Social Bond grants were also awarded to elevate tribal, indigenous and culturally grounded solutions for climate change. Grantee partner True North Organizing Network in the Redwood region of Northwestern California is bringing together Native communities across tribal lands, Del Norte, and Humboldt counties to tackle core issues like water and the environment, police accountability, mental health and homelessness, and public education. The network provides its resident leaders with the tools, coaching and infrastructure needed to create system change.
Terry Supahan, Karuk tribal member and executive director of the True North Organizing Network, says, “Powerbuilding to me is giving voice to not only the individual but the individual's tribe, community, village, place. It's helping people find themselves and leaning into the power that's all around them so that they can feel it too.”
Grantee partner APEN, short for Asian Pacific Environmental Network, is focused on environmental justice with deep roots in California’s Asian immigrant and refugee communities. Recognizing that climate change isn’t just an environmental issue, but a social, political and economic problem as well, APEN builds power and has a membership base in communities traditionally ignored by politicians and political parties.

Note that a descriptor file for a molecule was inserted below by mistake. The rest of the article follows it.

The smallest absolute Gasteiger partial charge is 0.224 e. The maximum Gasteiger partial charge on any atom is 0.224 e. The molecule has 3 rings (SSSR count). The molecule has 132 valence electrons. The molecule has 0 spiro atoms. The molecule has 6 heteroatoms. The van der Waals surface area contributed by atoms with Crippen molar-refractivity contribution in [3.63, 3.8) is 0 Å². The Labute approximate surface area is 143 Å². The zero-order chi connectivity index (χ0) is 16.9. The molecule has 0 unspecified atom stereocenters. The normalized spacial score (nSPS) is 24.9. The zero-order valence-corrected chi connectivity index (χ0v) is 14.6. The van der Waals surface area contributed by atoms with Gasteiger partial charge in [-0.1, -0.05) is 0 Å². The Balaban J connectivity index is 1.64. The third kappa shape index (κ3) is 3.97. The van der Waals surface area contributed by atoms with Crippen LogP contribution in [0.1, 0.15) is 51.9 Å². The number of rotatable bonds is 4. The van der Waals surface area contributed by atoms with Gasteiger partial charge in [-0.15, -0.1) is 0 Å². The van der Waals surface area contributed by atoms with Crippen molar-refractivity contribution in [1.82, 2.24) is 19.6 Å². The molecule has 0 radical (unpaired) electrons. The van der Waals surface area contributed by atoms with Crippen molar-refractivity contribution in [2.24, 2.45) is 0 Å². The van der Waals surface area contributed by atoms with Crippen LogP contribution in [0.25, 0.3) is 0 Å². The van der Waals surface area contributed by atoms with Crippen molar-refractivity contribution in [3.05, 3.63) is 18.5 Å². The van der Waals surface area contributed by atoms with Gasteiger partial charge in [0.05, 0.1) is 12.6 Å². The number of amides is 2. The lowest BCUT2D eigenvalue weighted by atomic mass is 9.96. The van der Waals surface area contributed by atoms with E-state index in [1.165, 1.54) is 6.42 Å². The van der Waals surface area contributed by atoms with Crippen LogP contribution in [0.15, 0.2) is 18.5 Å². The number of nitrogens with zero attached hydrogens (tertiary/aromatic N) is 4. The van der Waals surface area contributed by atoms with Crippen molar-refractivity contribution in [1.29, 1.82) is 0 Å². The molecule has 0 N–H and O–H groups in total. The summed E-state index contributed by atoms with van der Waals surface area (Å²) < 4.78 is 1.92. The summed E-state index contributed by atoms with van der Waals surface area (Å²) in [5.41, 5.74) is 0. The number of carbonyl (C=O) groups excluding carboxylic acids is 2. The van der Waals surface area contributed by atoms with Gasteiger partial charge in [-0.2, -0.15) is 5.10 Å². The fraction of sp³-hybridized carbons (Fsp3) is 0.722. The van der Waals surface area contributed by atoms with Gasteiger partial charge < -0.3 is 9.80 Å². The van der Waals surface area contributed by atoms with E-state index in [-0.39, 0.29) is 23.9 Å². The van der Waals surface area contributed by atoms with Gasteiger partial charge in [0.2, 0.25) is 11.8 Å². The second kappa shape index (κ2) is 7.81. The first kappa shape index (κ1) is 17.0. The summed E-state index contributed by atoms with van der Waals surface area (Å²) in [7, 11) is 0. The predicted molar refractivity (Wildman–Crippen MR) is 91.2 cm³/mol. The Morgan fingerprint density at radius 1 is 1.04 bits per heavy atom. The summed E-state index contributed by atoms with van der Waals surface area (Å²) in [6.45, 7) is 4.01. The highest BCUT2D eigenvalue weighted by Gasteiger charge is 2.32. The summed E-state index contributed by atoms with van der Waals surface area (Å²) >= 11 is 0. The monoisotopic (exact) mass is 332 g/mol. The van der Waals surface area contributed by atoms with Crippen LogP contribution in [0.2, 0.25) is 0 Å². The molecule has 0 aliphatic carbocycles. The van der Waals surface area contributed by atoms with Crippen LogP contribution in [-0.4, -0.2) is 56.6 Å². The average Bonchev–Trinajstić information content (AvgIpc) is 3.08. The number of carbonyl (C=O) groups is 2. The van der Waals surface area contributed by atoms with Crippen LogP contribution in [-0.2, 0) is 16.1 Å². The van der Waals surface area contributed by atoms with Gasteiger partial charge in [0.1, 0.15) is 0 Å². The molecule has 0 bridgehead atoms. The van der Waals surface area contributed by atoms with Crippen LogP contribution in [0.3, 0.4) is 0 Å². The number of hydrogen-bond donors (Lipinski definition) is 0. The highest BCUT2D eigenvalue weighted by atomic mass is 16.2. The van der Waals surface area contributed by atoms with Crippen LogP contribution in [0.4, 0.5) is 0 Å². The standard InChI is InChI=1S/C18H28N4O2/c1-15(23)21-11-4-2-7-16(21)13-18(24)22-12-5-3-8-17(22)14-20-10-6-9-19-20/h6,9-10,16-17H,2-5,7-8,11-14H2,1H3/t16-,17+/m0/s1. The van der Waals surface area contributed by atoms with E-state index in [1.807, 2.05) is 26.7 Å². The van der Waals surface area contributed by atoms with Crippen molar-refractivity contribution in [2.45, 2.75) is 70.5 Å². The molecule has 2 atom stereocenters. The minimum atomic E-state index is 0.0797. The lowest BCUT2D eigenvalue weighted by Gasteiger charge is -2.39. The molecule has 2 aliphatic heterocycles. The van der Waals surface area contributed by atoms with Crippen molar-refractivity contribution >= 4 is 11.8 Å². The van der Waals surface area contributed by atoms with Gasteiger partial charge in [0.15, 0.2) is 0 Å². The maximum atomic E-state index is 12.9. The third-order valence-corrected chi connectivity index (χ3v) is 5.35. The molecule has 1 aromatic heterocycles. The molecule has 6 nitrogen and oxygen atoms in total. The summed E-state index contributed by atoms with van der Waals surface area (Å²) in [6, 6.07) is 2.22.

“Power building for us is the ability to develop collective power of people in neighborhoods and communities and across the state, being able to connect those organized forces to develop collective political power,” said Miya Yoshitani, Executive Director of APEN. “When we talk about power building, it's the process that we use to strengthen the organizations that do that collective power building among all of our communities.”
The Social Bond is a reflection of profound trust and love for the community and the people closest to the problems – and in turn, the long-term needs to create justice and equity across California.
The California Endowment is continuing to allocate the Social Bond proceeds in grants to Good Troublemakers working toward long-term power-building, grassroots community organizing, leadership development, and building economic power. For updates, go to our grantee dashboard.